The grieving family of a deceased Guyanese man say they are totally distressed, with no clear indication as to when they will receive the body of their loved one who died unexpectedly in Barbados three weeks ago.
Speaking to Barbados TODAY from her Canada home, family spokeswoman Lila Mohamed, the niece of Curtis Lindie, said she has personally had to delay her plans to travel to Guyana for his funeral with no firm word yet on when his body will be released by Barbadian authorities for burial.
Lindie, who was in his 40s, died at his St Michael home after complaining of chest pains. An autopsy was ordered, but his family still has not been told the cause of his death.
Mohamed described her uncle, who was married to a Barbadian and has two children, as a fun loving individual who lived for his family. She also said his death came as a shock and has taken a toll on the entire unit.
“My uncle was a very loving, humorous and kind man. Family was extremely important to him and the foundation of his life. He always put people first and would share whatever little he had. All of his love goes to his family, most importantly his children. He knew how to lighten any mood with his humour,” she said, adding that “he has always brought joy to those around him and has always been hardworking”.
With the entire family anxious for closure following Lindie’s untimely death on August 10, Mohamed complained bitterly about what she perceived to be the slow response by ambulance officials to his emergency call on August 10.
She also told Barbados TODAY that the pain of her uncle’s passing had been made all the more difficult by the length of time it has been taking the Coroner’s Office to sign and release his death certificate.
“When the family enquired about the autopsy report, we were made aware that autopsies are only performed on Tuesdays and Thursdays. Therefore, the following Tuesday and Thursday from the date of death would have been the 14th and the 16th of August. It is now the 30th of August and we the family are still yet to receive the autopsy results,” Mohamed said yesterday in detailing the current predicament.
She also said when they enquired about the situation, they received an email from Guyana’s Consul General in Barbados Cita Pilgrim on August 28 stating that Lindie’s body was at Waithe’s Funeral Home and that his death certificate was awaiting signature by the Coroner Office “either this afternoon or tomorrow”.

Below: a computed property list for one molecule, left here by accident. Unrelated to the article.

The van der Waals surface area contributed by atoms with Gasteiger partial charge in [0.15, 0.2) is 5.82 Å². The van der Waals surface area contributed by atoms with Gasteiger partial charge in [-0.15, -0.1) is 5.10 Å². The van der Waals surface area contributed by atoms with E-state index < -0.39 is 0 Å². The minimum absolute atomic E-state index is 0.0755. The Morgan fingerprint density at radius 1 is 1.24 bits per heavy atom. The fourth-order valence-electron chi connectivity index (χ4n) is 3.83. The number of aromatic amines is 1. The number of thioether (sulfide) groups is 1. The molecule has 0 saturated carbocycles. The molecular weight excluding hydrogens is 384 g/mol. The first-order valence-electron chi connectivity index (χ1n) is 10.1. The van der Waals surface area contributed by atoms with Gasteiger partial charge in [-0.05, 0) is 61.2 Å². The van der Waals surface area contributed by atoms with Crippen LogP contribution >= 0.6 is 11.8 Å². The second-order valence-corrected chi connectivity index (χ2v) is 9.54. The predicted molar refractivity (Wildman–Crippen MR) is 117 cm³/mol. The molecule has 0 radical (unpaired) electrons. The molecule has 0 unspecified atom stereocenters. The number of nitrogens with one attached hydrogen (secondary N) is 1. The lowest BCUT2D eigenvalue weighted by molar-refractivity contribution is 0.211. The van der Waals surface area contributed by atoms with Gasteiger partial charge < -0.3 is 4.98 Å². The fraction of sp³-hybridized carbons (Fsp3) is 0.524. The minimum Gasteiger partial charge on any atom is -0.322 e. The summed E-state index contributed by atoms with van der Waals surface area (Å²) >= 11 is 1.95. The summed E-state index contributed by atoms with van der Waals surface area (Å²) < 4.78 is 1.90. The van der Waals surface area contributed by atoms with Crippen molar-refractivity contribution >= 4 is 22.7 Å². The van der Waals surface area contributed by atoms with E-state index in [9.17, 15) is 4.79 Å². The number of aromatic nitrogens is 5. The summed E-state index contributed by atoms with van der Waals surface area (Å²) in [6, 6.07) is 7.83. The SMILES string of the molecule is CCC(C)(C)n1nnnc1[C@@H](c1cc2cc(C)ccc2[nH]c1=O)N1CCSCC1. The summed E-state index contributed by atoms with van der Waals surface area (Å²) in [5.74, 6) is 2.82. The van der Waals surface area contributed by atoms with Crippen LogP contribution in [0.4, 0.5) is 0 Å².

However, an upset Mohamed pointed out that “after that, the certificate goes to the registry”, adding to the delay for her family which she said has been “extremely frustrated since we are waiting to have the body transported to Guyana.
“Family members are in debt and costs keep arising from the continuous payments to the funeral home for the preservation of the body,” Mohamed told Barbados TODAY, without detailing the expenditure. However, she questioned why the autopsy, which, based on her research, usually takes less than 24 hours to perform, was taking so long to be concluded.
“The family needs answers and needs to be compensated for the inconvenience. What is the process of the Barbadian autopsy report? Why does it take so long for a coroner to sign off on a death certificate? What is causing the delay? Isn’t the autopsy supposed to be already done, due to decaying flesh? Why is it so hard for the family to get in contact with the ‘right people’? Does the Coroner know the amount of money being spent to hold the body? These are questions that should be answered,” she said.
Coroner Manila Renee is currently away on holiday and Acting Coroner Christopher Birch could not be reached for comment.
However, an official in the Pathology Department at the Queen Elizabeth Hospital explained that though autopsies are usually done within two days of a person’s death, all death certificates must be processed by the Coroner’s Office.
“If a person dies today [Friday] then by Monday the latest the autopsy would be done. We then send over the findings to the Coroner’s court and the family would have to pick up the death certificate through the Registry. After the information leaves here, I am not sure how long it takes. If the Coroner is conducting the post mortem it could be a little more complicated because they first must read up all of the information on the deceased then issue an order,” the official said.
Late this afternoon Barbados TODAY received word from Waithe’s that Lindie’s death certificate was received and that his widow had been informed of the development.
Owner of the funeral home Marvon Waithe also responded to the family’s concerns about the waiting period, saying it was not out of the ordinary nor was the associated costs.
“When a body is going through an autopsy there is a different process that has to be followed. As a matter of fact, we can’t even begin to embalm the body until the Coroner gives the go ahead. This means that the family has to bear the cost of keeping the body refrigerated. I think it is a case of them not understanding the process,” Waithe said.